College-aged Chinese students.

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In addition to a trade war with China, it seems the Trump administration is also getting into an “education war.”

Recent crackdowns on visas for certain Chinese citizens has caused the academic and research community to start feeling the burn of the administration’s China policies as well. Although those policies are meant to stop intellectual property theft and slow the growth of China’s technology sector, they are having unforeseen consequences as far as higher education and research.

On June 11, the State Department started restricting visas for Chinese graduate students studying in what the administration deems to be sensitive research fields to one year. Students need to apply each year to have their visas renewed. This measure puts a stop to an Obama-era policy that allowed Chinese citizens to get five-year “F-1” student visas.

Civics Lesson: Student Visas

A photo of a student visa application form.There are two categories of student visas: “F” visas are for students who want to enter the U.S. to attend high school, a private elementary school, university or college, seminary, conservatory, or other academic institutions including language training programs. “M” visas are for students who want to attend vocational or other recognized non-academic institution, other than a language training program. In order to apply for a visa, students must complete an online visa application and upload a photo. Those who are over age 14 must have an interview with their local U.S. consulate or embassy. In that interview, the consular officer may request transcripts, diplomas, degrees, or certificates from schools the student previously attended; see evidence of an applicant’s intent to depart the U.S. after their course of study is complete; and prove that they have the resources to pay all educational, living, and travel costs.


Upon arriving in the U.S. at a port of entry (typically an airport), a visa holder must request permission to enter the U.S., and a Customs and Border Patrol agent, after consulting with the Department of Homeland Security, makes the final decision about whether a student is allowed to enter the country. Background checks are a part of that screening process.

Photo credit: Shutterstock

American intelligence officials have determined that academic institutions in the U.S. are vulnerable to espionage, which is a particular risk because those institutions are developing cutting-edge research and technology in a collaborative environment. FBI Director Christopher Wray testified before the Senate in February that China is attempting to undermine national security and the American economy through “the use of nontraditional collectors, especially in the academic setting.”

“One of the things we’re trying to do is view the China threat as not just a whole-of-government threat on their end,” Wray told the senators. “And I think it’s going to take a whole-of-society response by us.”

However, people in the academic sector disagree with the intelligence community’s assessment of the threat of espionage by Chinese students.

Chinese graduate student Le Fang, who is studying computer science at the University of Buffalo, told the New York Times, “I quite understand the security concern of the possible restriction, but most of us never talk about politics and never work with mainland people.”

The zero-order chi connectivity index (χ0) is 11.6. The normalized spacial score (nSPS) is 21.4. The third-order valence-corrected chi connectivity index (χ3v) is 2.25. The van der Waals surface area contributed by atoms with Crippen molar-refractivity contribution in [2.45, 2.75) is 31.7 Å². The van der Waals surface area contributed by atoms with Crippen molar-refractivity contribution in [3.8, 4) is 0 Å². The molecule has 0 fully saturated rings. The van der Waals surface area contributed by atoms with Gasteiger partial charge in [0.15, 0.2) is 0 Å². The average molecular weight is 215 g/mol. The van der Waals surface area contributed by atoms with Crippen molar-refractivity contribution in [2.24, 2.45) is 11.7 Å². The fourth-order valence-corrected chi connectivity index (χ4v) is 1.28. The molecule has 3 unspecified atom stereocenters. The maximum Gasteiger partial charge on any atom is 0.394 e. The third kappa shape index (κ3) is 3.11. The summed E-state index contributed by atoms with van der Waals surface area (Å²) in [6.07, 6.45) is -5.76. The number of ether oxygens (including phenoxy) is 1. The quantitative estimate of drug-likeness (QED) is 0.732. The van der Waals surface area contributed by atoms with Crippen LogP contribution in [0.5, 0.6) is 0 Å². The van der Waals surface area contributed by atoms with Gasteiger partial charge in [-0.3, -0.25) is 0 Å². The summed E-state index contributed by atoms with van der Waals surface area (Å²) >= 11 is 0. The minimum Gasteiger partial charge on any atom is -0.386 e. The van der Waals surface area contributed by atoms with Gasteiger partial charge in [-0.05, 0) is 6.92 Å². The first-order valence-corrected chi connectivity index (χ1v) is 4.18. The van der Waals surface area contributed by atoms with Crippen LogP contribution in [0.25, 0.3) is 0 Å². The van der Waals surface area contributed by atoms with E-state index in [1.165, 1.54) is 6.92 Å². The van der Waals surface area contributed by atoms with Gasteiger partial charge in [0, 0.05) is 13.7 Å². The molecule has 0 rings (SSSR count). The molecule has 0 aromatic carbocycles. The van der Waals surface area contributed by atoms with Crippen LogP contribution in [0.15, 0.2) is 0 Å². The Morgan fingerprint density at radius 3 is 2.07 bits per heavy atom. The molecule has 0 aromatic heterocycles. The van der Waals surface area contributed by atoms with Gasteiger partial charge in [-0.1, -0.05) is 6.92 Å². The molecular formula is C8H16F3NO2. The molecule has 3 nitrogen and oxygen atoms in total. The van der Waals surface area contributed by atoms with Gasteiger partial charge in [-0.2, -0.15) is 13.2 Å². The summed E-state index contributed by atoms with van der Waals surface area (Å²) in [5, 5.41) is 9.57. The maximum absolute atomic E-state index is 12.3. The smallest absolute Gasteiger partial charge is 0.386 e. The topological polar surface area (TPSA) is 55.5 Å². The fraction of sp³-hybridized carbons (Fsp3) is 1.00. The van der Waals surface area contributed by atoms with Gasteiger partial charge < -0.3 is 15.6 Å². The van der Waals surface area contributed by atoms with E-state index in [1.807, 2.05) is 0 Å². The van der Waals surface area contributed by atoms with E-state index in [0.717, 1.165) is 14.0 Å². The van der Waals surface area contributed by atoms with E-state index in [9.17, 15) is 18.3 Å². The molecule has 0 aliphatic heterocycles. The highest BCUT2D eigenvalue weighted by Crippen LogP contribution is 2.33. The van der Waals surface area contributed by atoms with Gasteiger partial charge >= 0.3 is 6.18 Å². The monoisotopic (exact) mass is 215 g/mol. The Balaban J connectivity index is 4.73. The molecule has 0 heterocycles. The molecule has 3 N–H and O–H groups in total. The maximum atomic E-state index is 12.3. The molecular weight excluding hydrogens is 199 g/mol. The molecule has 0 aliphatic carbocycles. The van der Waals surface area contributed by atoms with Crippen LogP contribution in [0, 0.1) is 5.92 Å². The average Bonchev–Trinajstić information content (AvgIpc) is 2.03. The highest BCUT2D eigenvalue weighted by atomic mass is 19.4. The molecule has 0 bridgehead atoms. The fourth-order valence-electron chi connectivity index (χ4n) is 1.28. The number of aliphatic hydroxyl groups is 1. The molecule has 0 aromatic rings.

Democratic representative Judy Chu, a member of the Congressional Asian Pacific American Caucus, said, “I think we should take specific security threats seriously, but each of those threats should be identified by the threat, not by racial groups.”

Just exactly what the visa restrictions will be, including which areas of study would be subject to additional investigation measures, were still unclear as of July 31. However, the Associated Press reported in May that the restrictions would be focused on aviation, high-tech manufacturing, and robotics.

Beyond the confusion the new visa policy is creating, some worry that not only will the visa restrictions hinder academic and research innovation, they could have the effect of alienating talented applicants or increase aggression toward Chinese scientists who are already in the U.S.

For the first time, enrollment for international students declined last fall, which some experts attribute to America’s “uncertain political climate.”

That’s a problem, because American science, technology, math, and engineering programs, particularly at top-tier universities, rely heavily on foreign applicants to bolster their research. Purdue University Robotics Accelerator Director Richard Voyles told the New York Times that it’s very hard to find qualified students to replace the Chinese researchers in his lab. “I have an extremely hard time getting even one American to apply to my lab.”

Chinese postdoctoral student Yangyang Cheng of Cornell University said it’s less likely that researchers will be deterred from attending American universities than it is that they’ll simply return to China after their studies are complete. To put this into perspective, the National Science Foundation reported that between 2005 and 2015, nine out of 10 Chinese students who earned Ph.D.s intended to stay in the U.S., bringing their education and talents to this country in order to bolster our economy and research sector.

While it certainly is possible that some espionage may be happening, it seems like better vetting of individuals applying for academic visas would be a more constructive choice than issuing blanket visa restrictions for people from one nation.

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